ESPN: Mobile, Tablet Ads Will Cost Advertisers More

When it comes to the explosion of mobile apps in the sports arena, ESPN has a message for the ad market: people actually use our apps, and so much we intend to charge a premium for them.
During an upfront presentation in New York on Tuesday, ESPN’s evp of sales and marketing Sean Bratches said that based on the company’s research, the average smartphone user potentially can chose among 14,000 sports apps. Yet most use only one or two apps — usually an ESPN app. In fact, Bratches claimed that ESPN commands a mobile app audience of 2.2 million daily users.
“There is a lot of noise in the world of apps,” said Bratches. “At ESPN, it’s all about usage. 2.2 million users. That’s scale, that’s engagement.”
That consistent mobile audience is in part why ESPN feels it can begin charging brands a premium, particularly for video streamed on mobile phones, tablets and PCs. Starting this fall ESPN will begin testing its first ads on the Watch ESPN app, which provides cable subscribers in select markets with the ability to stream ESPN’s live networks on their phones, iPads, laptops and the like.
Since launching last October, ESPN has stripped out all TV spots from its linear network for those who stream via Watch ESPN (which is available in close to 20 million homes, including to all Time Warner subscribers). Now ESPN wants to start experimenting with ads on these non-TV platforms.
“We think it’s worth more,” Eric Johnson, ESPN’s evp of multimedia sales told DIGIDAY. “There’s no scale there yet, so we think, ‘why not test and learn a little bit?’ So we’re trying some rich media, some longer branded entertainment spots. We and our launch partners can learn together.”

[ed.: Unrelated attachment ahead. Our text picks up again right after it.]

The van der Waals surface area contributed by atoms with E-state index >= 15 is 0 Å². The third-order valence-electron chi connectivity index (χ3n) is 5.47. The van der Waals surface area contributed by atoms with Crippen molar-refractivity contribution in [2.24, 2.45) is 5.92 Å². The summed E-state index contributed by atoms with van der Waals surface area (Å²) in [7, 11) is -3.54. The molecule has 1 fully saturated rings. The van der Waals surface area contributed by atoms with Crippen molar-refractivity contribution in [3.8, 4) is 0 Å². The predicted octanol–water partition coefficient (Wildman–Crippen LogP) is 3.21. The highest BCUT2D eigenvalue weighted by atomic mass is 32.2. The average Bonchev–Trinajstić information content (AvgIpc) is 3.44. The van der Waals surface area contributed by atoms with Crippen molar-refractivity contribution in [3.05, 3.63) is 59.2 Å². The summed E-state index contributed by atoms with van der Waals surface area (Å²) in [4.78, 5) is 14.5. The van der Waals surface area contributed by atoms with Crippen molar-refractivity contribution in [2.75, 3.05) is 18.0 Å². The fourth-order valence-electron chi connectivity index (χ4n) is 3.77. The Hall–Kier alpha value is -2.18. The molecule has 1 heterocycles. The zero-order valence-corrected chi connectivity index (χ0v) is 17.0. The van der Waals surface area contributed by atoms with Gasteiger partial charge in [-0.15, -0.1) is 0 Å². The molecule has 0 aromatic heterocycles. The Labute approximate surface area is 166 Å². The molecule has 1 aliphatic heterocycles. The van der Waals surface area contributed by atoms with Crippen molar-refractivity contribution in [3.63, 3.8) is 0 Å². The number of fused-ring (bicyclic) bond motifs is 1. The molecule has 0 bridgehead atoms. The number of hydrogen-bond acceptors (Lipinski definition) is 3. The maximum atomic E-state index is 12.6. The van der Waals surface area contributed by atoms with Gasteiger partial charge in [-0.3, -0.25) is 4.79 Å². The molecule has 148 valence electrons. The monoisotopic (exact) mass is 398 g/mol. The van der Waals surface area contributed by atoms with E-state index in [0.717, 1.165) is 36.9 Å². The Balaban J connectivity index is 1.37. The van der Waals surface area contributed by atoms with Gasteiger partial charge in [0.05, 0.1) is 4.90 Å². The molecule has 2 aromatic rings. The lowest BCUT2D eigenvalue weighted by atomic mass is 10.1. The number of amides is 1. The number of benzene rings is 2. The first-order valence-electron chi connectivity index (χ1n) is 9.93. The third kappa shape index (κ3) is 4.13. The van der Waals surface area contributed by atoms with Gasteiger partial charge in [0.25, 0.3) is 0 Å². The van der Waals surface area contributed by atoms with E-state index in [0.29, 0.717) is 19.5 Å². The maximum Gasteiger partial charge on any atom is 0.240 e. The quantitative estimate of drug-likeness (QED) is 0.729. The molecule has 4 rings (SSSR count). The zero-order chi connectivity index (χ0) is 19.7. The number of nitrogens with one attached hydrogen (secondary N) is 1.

Besides Watch ESPN ads, ESPN also unveiled several other digital projects at its upfront, including an upcoming Web original dubbed Kenny Mayne’s Wider World of Sports. During a promotional clip, Mayne was seen road bowling with a group of Brits. JC Penny has signed on as the show’s first sponsor
ESPN also revealed more details on Grantland, the new digital sports magazine created by Bill Simmons, i.e., The Sports Guy, whom John Skipper, ESPN’s evp of content, called the most widely read sports columnist in the country.
While Simmons has already posted several preview stories on Grantland, the site, which will feature contributions from the likes of Malcolm Gladwell and Dave Eggers, officially goes live on June 6.
Johnson also plans on treating Grantland as a premium ad environment. The hope is to use Simmons’ personality and creativity to produce unique sponsorships; Johnson theorized that Simmons might conduct an interview with a prominent athlete while driving a particular auto brand’s car.
“It’s going to be a lot more than just traditional display ads,” said Johnson, who added that ESPN is already talking to two potential sponsors.

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